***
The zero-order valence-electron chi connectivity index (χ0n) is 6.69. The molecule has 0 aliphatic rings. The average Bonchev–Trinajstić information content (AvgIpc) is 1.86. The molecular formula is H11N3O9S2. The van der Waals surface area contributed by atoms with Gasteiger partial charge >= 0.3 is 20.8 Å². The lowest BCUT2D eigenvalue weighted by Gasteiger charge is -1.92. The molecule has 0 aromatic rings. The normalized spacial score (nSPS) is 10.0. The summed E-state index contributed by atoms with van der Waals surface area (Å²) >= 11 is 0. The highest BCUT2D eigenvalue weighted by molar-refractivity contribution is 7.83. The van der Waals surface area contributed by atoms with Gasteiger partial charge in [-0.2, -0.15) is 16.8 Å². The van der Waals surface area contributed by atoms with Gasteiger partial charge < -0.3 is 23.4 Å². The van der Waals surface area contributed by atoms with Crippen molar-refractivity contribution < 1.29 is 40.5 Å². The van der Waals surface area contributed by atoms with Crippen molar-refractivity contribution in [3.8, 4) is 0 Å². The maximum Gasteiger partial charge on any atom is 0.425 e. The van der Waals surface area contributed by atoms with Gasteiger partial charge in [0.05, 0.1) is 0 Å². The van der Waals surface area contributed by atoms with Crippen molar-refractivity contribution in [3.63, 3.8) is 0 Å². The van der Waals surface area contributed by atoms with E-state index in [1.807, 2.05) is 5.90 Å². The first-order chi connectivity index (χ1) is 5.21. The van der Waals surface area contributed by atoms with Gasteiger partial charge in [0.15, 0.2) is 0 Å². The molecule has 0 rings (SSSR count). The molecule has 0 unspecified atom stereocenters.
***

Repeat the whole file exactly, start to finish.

The zero-order valence-electron chi connectivity index (χ0n) is 6.69. The molecule has 0 aliphatic rings. The average Bonchev–Trinajstić information content (AvgIpc) is 1.86. The molecular formula is H11N3O9S2. The van der Waals surface area contributed by atoms with Gasteiger partial charge >= 0.3 is 20.8 Å². The lowest BCUT2D eigenvalue weighted by Gasteiger charge is -1.92. The molecule has 0 aromatic rings. The normalized spacial score (nSPS) is 10.0. The summed E-state index contributed by atoms with van der Waals surface area (Å²) >= 11 is 0. The highest BCUT2D eigenvalue weighted by molar-refractivity contribution is 7.83. The van der Waals surface area contributed by atoms with Gasteiger partial charge in [-0.2, -0.15) is 16.8 Å². The van der Waals surface area contributed by atoms with Gasteiger partial charge < -0.3 is 23.4 Å². The van der Waals surface area contributed by atoms with Crippen molar-refractivity contribution < 1.29 is 40.5 Å². The van der Waals surface area contributed by atoms with Crippen molar-refractivity contribution in [3.8, 4) is 0 Å². The maximum Gasteiger partial charge on any atom is 0.425 e. The van der Waals surface area contributed by atoms with Gasteiger partial charge in [0.05, 0.1) is 0 Å². The van der Waals surface area contributed by atoms with Crippen molar-refractivity contribution in [3.63, 3.8) is 0 Å². The van der Waals surface area contributed by atoms with E-state index in [1.807, 2.05) is 5.90 Å². The first-order chi connectivity index (χ1) is 5.21. The van der Waals surface area contributed by atoms with Gasteiger partial charge in [0.15, 0.2) is 0 Å². The molecule has 0 rings (SSSR count). The molecule has 0 unspecified atom stereocenters.